Understanding the Four Principles of Accessibility
The guidelines and success criteria are organized around the following four principles, which lay the foundation necessary for anyone to access and use digital content.
Content must be:
Information must be presented to users in ways they can perceive; it cannot be invisible to all of their senses.
- Provide text alternatives for non-text content.
- Provide captions and other alternatives for multimedia.
- Create content that can be presented in different ways, including by assistive technologies, without losing meaning.
- Make it easier for users to see and hear content.
User interface components and navigation must be operable; the interface cannot require interaction that a user cannot perform.
- Make all functionality available from a keyboard.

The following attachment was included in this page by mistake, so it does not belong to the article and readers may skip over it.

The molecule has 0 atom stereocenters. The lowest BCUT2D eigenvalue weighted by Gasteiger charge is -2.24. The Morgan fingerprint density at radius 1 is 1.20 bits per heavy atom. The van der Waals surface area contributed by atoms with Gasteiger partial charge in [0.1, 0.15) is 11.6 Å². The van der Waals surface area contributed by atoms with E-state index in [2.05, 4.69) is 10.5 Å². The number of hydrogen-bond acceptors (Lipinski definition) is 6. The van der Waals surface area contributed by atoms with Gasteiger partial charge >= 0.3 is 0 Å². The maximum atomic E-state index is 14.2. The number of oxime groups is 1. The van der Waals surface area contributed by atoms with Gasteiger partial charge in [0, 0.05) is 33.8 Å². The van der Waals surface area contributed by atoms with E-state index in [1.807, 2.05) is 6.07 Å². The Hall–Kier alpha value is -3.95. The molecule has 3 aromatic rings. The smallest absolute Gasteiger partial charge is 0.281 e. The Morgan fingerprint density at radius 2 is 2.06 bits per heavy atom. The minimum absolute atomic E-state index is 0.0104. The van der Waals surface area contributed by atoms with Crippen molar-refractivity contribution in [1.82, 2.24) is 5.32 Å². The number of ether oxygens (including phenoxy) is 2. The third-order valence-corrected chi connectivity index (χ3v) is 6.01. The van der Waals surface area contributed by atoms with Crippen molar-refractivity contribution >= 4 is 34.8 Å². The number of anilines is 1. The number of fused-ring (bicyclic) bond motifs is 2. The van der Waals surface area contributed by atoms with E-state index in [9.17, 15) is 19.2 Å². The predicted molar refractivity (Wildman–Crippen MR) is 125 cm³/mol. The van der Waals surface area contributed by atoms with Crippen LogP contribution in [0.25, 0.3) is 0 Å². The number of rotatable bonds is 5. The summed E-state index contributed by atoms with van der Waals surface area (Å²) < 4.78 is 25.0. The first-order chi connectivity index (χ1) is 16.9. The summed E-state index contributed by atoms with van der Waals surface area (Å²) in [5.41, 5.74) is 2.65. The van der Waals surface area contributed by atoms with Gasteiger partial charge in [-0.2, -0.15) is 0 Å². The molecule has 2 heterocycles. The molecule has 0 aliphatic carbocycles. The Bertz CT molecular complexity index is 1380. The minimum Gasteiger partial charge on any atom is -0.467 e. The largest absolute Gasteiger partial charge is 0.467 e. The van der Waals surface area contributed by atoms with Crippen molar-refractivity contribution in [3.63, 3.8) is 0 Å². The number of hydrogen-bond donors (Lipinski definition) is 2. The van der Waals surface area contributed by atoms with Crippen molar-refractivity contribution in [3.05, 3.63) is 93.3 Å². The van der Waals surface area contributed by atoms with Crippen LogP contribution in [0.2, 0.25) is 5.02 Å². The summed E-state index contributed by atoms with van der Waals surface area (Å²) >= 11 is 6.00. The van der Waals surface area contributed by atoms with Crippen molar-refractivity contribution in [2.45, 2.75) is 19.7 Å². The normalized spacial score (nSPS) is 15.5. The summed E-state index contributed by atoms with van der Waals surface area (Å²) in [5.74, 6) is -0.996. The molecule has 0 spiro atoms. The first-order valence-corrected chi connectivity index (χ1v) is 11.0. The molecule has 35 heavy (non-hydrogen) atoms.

- Give users enough time to read and use content.
- Do not use content that causes seizures.
- Help users navigate and find content.
Information and the operation of user interface must be understandable.
- Make text readable and understandable.
- Make content appear and operate in predictable ways.
- Help users avoid and correct mistakes.
Content must be robust enough that it can be interpreted reliably by a wide variety of user agents, including assistive technologies. Users must be able to access the content as technologies advance.
- Maximize compatibility with current and future user tools.
The following webpages under 'Guidelines' are intended as a teaching tool for persons who build and/or maintain websites. For this reason, some elements of this page are purposely not accessible. In this section you will find poorly coded pages, properly coded pages, and hear from disabled users describing their environment, their needs, and their experiences with the web.